The future of large scale gas generation is much talked about from an electricity perspective. Will the capacity market deliver investment in such plant? Can returns be made at lower load factors? Do gas plant have a long term future or are they just a bridge to other providers of back up for intermittent renewables? Can ancillary services contracts boost income?
Aside from this there are uncertainties on the gas side too, not so much in the supply of gas for generation which seems comfortable for the time being but in respect of network capacity and charging. This all adds to a challenging investment climate.
Firstly capacity - so that plant can offtake gas for generation. Historically gas generating plant used to book their daily requirement on an enduring basis, but in recent years with tight margins many sites have opted for daily bookings or ‘off-peak’ capacity to reduce fixed costs. The latter may not be available on peak gas demand days and can be interrupted. Daily booking for the next day can be made up to ‘baseline’ levels. Baselines were typically set at firm daily capacity levels, but where capacity is unsold it faces the risk of substitution – this is where the uncertainty comes in.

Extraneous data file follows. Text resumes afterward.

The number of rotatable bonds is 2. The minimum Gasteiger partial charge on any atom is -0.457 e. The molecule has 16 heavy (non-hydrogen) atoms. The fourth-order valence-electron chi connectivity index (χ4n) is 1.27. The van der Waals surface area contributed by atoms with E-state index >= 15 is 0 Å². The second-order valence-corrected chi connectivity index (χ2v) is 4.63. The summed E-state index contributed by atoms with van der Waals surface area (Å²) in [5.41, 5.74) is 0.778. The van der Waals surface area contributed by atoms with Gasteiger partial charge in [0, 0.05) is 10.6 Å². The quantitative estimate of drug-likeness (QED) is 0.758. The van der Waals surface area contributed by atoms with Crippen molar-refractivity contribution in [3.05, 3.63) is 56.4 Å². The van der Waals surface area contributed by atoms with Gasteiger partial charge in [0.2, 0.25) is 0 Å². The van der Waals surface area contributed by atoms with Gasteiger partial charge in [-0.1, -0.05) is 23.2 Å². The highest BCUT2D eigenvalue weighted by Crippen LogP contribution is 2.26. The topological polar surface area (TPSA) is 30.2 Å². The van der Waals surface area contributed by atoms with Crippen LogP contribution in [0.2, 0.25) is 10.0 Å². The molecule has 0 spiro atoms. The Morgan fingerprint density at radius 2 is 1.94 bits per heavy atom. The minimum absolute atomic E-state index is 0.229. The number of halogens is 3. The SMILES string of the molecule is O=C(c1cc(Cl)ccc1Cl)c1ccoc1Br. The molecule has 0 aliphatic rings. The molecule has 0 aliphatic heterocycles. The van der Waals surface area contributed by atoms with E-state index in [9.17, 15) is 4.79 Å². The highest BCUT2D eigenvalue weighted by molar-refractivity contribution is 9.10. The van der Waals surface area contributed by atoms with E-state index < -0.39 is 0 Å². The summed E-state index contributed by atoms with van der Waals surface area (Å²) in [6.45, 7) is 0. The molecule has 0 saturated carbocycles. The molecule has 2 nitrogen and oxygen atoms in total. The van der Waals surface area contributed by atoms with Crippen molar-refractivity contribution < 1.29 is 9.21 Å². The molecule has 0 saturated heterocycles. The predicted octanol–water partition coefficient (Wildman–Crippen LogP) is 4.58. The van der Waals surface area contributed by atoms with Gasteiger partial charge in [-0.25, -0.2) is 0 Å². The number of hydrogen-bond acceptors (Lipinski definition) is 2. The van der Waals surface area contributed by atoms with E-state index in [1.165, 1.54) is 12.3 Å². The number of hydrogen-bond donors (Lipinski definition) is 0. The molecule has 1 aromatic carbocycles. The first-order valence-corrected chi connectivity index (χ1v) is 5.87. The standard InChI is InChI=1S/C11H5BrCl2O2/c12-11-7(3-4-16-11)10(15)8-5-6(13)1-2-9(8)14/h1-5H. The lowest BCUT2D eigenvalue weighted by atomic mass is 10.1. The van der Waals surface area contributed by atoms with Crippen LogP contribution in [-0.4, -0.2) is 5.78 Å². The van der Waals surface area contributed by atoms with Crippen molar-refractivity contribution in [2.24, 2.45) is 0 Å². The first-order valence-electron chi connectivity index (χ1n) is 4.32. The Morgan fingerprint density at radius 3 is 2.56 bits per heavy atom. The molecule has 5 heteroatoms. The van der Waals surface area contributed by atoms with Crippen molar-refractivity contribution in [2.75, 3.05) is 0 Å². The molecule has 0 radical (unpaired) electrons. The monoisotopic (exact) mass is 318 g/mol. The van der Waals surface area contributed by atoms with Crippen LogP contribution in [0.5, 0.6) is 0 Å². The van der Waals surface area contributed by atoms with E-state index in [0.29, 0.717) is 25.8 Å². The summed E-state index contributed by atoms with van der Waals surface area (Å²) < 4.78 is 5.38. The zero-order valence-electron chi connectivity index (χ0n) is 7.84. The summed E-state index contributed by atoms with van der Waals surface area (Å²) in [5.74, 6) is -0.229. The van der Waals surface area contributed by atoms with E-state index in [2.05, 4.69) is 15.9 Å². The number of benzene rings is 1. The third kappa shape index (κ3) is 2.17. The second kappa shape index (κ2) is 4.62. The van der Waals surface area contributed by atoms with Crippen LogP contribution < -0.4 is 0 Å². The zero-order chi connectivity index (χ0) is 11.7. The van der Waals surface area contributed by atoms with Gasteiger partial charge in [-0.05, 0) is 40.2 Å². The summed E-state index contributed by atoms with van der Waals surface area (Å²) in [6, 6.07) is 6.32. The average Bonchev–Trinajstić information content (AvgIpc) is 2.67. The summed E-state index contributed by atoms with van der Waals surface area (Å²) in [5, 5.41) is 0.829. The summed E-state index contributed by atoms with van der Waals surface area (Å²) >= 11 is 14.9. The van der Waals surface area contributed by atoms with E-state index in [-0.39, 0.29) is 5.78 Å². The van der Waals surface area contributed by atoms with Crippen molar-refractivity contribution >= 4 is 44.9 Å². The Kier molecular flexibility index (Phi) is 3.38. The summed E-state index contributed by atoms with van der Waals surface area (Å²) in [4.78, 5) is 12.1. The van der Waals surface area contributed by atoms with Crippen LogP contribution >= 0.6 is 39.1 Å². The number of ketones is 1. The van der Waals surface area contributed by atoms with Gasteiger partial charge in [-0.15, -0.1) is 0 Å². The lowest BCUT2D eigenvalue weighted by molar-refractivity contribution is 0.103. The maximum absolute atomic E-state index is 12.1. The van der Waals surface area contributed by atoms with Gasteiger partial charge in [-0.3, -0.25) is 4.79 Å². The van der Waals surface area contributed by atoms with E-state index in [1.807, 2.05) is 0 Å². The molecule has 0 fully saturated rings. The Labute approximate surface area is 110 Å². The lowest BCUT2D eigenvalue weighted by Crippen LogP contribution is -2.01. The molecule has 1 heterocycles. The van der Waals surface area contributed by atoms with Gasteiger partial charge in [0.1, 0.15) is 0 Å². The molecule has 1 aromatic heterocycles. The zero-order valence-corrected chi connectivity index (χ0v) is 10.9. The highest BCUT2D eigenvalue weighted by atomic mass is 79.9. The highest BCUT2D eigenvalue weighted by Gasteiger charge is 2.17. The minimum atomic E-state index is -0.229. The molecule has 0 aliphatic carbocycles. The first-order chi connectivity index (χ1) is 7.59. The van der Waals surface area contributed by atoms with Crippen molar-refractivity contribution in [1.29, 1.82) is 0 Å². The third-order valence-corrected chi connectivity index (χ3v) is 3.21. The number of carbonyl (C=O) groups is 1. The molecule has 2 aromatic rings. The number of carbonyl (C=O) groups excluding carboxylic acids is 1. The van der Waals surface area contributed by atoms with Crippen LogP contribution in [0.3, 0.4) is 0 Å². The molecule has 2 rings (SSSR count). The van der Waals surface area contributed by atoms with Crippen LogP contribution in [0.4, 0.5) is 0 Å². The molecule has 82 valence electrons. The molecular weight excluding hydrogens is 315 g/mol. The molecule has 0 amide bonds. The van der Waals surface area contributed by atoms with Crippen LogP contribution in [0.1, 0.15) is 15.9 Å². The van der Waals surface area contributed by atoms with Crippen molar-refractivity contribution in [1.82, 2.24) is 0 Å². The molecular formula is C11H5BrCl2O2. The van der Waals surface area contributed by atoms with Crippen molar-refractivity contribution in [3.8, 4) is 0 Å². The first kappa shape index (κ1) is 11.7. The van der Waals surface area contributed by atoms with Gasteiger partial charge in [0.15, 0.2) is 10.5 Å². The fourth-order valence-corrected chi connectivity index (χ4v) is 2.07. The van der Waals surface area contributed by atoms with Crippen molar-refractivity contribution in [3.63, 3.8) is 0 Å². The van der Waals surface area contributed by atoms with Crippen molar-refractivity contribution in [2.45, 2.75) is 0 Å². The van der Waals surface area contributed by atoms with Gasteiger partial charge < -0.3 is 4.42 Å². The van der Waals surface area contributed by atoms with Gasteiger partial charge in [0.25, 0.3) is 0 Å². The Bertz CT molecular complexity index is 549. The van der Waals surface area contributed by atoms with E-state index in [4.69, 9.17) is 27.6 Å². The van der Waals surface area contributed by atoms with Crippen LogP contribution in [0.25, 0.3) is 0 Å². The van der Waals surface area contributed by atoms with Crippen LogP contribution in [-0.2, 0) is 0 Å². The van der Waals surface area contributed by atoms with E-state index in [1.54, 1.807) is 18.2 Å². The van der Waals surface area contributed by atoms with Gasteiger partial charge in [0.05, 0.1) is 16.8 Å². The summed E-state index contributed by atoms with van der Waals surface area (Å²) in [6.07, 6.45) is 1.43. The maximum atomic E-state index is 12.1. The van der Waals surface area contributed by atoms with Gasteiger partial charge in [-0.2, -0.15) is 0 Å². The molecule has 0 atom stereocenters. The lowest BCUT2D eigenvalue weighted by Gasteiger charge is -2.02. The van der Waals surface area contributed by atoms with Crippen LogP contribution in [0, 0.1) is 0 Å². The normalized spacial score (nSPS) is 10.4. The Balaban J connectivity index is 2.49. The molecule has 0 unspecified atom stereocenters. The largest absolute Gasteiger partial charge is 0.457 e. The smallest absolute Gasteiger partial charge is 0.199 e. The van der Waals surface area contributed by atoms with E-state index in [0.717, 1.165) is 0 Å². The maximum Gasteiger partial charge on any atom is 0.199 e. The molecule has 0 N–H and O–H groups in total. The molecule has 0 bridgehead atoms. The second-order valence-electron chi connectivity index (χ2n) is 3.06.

New plant can book capacity through the Planning and Advanced Reservation of Capacity Agreement (PARCA) (nothing to do with Thunderbirds) process. An application is made to National Grid, then it considers whether capacity may be substituted from locations where there is unsold baseline capacity, or if investment is needed. Notices are issued and if the company signs on the dotted line the substitution is enacted and baseline values amended accordingly. Most recently National Grid issued a notice for the potential substitution of capacity from 13 offtake points to meet the capacity requirements of Trafford Power station. Even more recently there have been two PARCA applications in North East Yorkshire and Lincolnshire which could lead to more substitution of capacity; at least it is good to see some PARCA activity.
Secondly charging – particularly transmission charging, there are dual uncertainties here whilst the EU Tariff code is not yet finalised and Ofgem’s transmission charging review. The former requires a single charging methodology to be used for domestic and interconnection points but provides more detailed rules for charging at interconnection points. It emphasises that transmission revenue should largely be recovered from capacity charges – GB currently has sizeable commodity charges. Ofgem’s charging review mainly focusses on entry charging and seeks to reduce the discounts for short term capacity products and introduce floating capacity charges in place of commodity charges for revenue recovery. Many details remain unclear including whether domestic entry points will end up with the same products and charging as interconnection points and if these principles will be extended to exit arrangements.
So for gas generation, there are uncertainties over securing capacity and then keeping it unless the full firm price is paid but that price is also uncertain.